I suppose one might be forgiven in thinking that Point B’s production of The Fastest Clock in the Universe has more to do with Stephen Hawking than an exploration of human cruelty amidst our obsession with age and beauty. But with lines like “fuck the milk of human kindness and welcome to the abattoir”, it doesn’t take long before we realize that Philip Ridley’s play is about to take on a whole different meaning to a brief history of time.
Cougar Glass (Corey Payette pictured right) is turning 19. Again. Helping with the annual birthday party preparations is Cougar’s faithful companion, Captain Tock (Colin Legge). As with Glass’ previous 19th birthday parties, there is only a single present on his list: a teenage boy. This year it is Foxtrot Darling (Vaughn Jones) that Glass tricks into attending the party as its only guest, intent on seducing him and, much like that shiny new toy that gets a single use before being abandoned, ultimately discard. Complicit in the ruse is Captain who in his own desperation sees this as his only way to keep Cougar with him the other 364 days of the year. This year, however, Glass’ conquest appears with an uninvited guest in tow, his pregnant fiancée, Sherbet Gravel (Helen Wrack-Adams). Sherbet knows the truth and much like the various party favours she pulls out of her purse, she slowly reveals those truths.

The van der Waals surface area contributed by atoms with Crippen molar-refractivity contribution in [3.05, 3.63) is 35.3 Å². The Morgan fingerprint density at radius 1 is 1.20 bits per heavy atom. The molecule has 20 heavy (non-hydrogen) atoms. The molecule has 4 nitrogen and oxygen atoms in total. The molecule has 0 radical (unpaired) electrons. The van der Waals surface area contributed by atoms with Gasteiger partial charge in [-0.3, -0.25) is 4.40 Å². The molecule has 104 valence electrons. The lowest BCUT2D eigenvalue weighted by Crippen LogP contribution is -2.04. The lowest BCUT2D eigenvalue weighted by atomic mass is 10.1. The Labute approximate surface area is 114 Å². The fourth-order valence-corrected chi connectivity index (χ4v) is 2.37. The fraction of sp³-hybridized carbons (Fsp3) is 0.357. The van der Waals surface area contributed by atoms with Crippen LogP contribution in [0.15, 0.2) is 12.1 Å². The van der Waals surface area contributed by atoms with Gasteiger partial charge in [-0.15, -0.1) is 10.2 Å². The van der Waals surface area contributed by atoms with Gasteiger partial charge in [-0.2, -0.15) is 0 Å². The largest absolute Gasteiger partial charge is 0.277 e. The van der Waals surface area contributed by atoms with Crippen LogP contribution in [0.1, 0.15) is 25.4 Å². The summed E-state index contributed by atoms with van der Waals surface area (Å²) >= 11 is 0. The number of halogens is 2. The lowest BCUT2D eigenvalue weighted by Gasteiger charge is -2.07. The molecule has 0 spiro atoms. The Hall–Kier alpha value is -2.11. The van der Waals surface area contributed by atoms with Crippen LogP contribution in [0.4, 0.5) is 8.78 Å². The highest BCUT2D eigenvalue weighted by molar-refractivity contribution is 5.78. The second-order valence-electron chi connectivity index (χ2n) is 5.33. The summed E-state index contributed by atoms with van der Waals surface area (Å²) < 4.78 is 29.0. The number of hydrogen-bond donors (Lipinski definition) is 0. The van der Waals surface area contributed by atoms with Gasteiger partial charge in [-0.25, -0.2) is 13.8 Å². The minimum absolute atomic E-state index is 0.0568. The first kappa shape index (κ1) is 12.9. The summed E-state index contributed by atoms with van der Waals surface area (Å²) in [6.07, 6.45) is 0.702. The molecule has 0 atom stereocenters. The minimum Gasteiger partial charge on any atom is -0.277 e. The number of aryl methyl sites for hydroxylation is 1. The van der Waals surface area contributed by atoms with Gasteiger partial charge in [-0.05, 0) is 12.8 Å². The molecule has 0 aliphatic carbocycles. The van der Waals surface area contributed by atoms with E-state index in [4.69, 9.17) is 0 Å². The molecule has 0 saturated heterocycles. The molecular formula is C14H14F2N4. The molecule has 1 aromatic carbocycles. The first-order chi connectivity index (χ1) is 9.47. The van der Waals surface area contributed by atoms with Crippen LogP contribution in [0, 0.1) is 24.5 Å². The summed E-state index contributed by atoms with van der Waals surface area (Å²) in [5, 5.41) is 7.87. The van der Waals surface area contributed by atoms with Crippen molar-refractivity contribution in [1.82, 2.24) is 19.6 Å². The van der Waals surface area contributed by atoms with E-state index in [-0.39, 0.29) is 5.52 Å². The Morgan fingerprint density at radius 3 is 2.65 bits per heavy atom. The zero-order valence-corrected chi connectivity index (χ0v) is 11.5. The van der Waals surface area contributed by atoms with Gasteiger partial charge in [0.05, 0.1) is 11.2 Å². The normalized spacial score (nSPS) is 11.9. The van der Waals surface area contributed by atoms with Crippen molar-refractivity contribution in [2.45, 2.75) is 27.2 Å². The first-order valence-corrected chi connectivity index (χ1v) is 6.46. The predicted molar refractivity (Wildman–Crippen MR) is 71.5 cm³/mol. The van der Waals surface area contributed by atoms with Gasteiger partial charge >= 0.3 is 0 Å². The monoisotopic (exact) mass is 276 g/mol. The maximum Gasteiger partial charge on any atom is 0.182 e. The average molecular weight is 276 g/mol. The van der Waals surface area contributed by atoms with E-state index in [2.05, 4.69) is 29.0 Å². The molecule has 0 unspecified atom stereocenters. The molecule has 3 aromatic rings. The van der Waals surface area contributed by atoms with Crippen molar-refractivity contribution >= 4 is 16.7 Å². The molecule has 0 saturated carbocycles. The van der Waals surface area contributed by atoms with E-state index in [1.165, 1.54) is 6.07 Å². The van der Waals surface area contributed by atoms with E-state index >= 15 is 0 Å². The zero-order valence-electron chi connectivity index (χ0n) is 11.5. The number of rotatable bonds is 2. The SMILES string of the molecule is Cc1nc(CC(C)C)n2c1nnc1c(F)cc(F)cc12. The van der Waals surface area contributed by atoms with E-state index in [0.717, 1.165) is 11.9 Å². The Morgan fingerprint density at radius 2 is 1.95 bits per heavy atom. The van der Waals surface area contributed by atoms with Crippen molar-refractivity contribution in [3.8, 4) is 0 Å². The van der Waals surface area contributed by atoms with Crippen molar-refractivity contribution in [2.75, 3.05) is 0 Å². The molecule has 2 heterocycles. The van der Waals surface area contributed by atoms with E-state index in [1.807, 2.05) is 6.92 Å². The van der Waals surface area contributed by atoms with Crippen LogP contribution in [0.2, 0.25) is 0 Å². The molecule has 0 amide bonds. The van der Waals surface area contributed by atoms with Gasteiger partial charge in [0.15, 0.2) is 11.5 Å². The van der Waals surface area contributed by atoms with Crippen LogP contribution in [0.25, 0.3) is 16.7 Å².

Playwright Ridley crams a lot into his nearly two hour play, layering much onto Glass’ story, with each layer designed to add to the levels of darkness that consume his characters. Each of these layers on their own is enough to make your skin crawl; together they are designed to be downright vile. Unfortunately this particular production never quite becomes the sum of its parts, leaving us just shy of the play’s most base level. We should feel the build to what should be the shocking and bloody conclusion, but instead it felt more of the same.
Most successful here is Colin Legge as Captain Tock, the man who would do anything for Cougar, with a combination of fear, sorrow and love. Where Payette simply sat with no expression through most of play, no doubt to show the levels to which he would go to prevent wrinkles from appearing on his face, I never got the sense of the coiled animal that should lie beneath even when he literally snaps at a touch. Jones’s naivety saw no bounds in his portrayal of Foxtrot but with Wrack-Adams’ sometimes over-the-top Sherbet, it was a nice contrast.
Lindsay Wiens gives us a nice set representing the small flat above the factory, effectively mirroring the decay that surrounds the characters and Jeffrey McAlpine’s lighting is mood setting with just enough shadows in keeping with the darkness of the story.
In the end though, I walked away feeling sorry for these despicable characters, when I should have been reviling them.
The Fastest Clock in the Universe
19 & 20, 24-28 November and 1-4 December 2010
Tickets are available at Tickets Tonight or by calling 604.684.2787